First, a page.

This upgrade will translate to better overall performance in a cooler and quieter box--all with minimal impact to our manufacturing processes. While additional specifications about the new AMD processor will be announced closer to launch, be assured that the new AMD Ryzen processor is a much better fit for this project in multiple ways and will further enable the Atari VCS to deliver on its promise to be a unique and highly flexible platform for creators. Atari cannot thank our great partners at AMD enough for bringing forward this exciting new--and thus-far unannounce -- product for us to utilize in the VCS.

Discussion
Posted by cageymaru March 18, 2019 5:26 PM (CDT)

A Reminder from AMD: Our Processors Aren't Affected by New "SPOILER" Vulnerability

AMD has published a support article confirming its chips should be immune to "SPOILER," a new CPU vulnerability outlined by computer scientists at Worcester Polytechnic Institute and the University of Lubeck. As explained in their paper, SPOILER takes advantage of "a weakness in the address speculation of Intel’s proprietary implementation of the memory subsystem." This makes it easier for memory attacks such as "Rowhammer" to be carried out, but evidently, only Intel users need worry.

We are aware of the report of a new security exploit called SPOILER which can gain access to partial address information during load operations. We believe that our products are not susceptible to this issue because of our unique processor architecture. The SPOILER exploit can gain access to partial address information above address bit 11 during load operations. We believe that our products are not susceptible to this issue because AMD processors do not use partial address matches above address bit 11 when resolving load conflicts.

Discussion
Posted by Megalith March 17, 2019 4:40 PM (CDT)

Get Ready for Targeted Ads on Your Smart TV

Disney, Comcast, NBCUniversal, and other top media companies have teamed up with VIZIO for a new standard that will bring targeted ads to television viewers. VIZIO, which recently lost $2.2 million after being caught tracking and selling viewing data using software on its Smart TVs, claims targeted ads, which are "relevant" to the household, will "drastically enhance" the viewing experience.

The companies are calling themselves a consortium, and they've dubbed this "Project OAR," or Open Addressable Ready. Once developed, the new, open standard will make it possible for all connected TV companies to sell targeted ads in scheduled and on-demand programs. While this will theoretically make ads more successful and therefore more valuable, it also means viewers' data will be shared with third parties. That raises the usual data privacy concerns.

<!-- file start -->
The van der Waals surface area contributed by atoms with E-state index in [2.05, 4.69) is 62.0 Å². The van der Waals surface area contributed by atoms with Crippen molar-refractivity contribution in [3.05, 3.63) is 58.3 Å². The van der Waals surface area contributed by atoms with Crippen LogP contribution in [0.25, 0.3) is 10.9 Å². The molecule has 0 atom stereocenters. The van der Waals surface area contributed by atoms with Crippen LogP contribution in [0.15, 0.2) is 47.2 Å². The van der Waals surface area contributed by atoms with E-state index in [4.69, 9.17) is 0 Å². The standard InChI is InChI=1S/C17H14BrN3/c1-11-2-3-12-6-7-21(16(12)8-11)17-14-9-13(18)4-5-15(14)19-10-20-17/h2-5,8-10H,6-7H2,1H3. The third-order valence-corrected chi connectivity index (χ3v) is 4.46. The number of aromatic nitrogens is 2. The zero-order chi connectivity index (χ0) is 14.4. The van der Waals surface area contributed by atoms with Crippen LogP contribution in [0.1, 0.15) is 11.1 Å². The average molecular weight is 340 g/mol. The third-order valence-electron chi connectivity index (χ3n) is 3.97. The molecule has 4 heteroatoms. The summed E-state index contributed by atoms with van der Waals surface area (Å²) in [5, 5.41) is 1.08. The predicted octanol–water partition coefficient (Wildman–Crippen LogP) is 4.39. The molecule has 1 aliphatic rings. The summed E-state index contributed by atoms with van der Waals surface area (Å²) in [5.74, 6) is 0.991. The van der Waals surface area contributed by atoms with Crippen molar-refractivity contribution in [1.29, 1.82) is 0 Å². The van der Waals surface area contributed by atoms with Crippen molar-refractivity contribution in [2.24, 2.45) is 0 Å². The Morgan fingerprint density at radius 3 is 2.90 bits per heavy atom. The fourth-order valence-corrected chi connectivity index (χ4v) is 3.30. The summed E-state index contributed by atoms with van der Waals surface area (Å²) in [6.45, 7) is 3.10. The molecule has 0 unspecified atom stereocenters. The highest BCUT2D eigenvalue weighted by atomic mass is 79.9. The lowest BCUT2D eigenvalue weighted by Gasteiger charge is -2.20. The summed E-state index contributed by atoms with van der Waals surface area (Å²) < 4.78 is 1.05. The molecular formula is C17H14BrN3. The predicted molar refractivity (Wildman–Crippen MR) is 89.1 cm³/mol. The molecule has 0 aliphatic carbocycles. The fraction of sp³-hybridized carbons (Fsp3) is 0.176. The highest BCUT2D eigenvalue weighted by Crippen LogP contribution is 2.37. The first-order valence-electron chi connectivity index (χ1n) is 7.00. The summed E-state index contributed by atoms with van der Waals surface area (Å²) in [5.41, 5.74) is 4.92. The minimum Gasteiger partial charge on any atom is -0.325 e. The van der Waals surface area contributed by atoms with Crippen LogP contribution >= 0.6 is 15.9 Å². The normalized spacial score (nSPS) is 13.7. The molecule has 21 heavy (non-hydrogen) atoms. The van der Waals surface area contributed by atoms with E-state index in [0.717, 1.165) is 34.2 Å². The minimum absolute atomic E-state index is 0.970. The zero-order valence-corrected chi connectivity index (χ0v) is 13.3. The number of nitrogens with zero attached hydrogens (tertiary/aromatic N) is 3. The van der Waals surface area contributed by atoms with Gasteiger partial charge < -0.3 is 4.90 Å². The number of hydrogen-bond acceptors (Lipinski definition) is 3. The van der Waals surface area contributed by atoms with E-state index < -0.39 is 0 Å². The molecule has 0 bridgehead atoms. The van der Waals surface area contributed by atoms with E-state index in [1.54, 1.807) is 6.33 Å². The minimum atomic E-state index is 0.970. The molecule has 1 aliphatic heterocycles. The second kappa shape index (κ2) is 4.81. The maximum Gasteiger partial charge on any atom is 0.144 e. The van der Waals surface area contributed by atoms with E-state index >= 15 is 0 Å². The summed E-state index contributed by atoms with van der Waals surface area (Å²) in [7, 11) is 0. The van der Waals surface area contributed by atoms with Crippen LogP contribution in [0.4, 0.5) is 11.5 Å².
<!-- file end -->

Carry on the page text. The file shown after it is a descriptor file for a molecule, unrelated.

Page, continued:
Discussion
Posted by Megalith March 17, 2019 2:45 PM (CDT)

Valve Addresses Review Bombing on Steam by Removing Them from Review Scores

To mitigate the effects of review bombing, Valve announced Friday it has a built a tool that would identify and alert the moderation team of any game with "anomalous review activity." After a case of review bombing is confirmed, the reviews submitted under this time period would then be removed from the review score calculation. Gamers can opt out of this change, however, and "off-topic review bombs" will remain on the site for anyone curious enough to read them.

Once our team has identified that the anomalous activity is an off-topic review bomb, we'll mark the time period it encompasses and notify the developer. The reviews within that time period will then be removed from the Review Score calculation. As before, the reviews themselves are left untouched - if you want to dig into them to see if they're relevant to you, you'll still be able to do so. To help you do that, we've made it clear when you're looking at a store page where we've removed some reviews by default, and we've further improved the UI around anomalous review periods.

Discussion
Posted by Megalith March 17, 2019 9:30 AM (CDT)

Western Digital Launches Budget WD Blue SN500 NVMe SSD

Western Digital has announced its new WD Blue SN500 NVMe SSD product line that features budget friendly offerings. The Manufacturer's Suggested Retail Price (MSRP) in the U.S. is $54.99 USD for 250GB (model number: WDS250G1B0C) and $77.99 USD for 500GB (model number: WDS500G1B0C). The drives feature a single-sided M.2 2280 PCIe Gen3 x2 form factor that makes them perfect for slim form factor notebooks or desktop PCs. Although the drives will appeal to price-conscious consumers, they are built on Western Digital's own 3D NAND technology, firmware and controller, and delivers sequential read and write speeds up to 1,700MB/s and 1,450MB/s respectively (for 500GB model) with efficient power consumption as low as 2.7W. The drives feature a downloadable SSD dashboard to help monitor drive health and a 5-year limited warranty.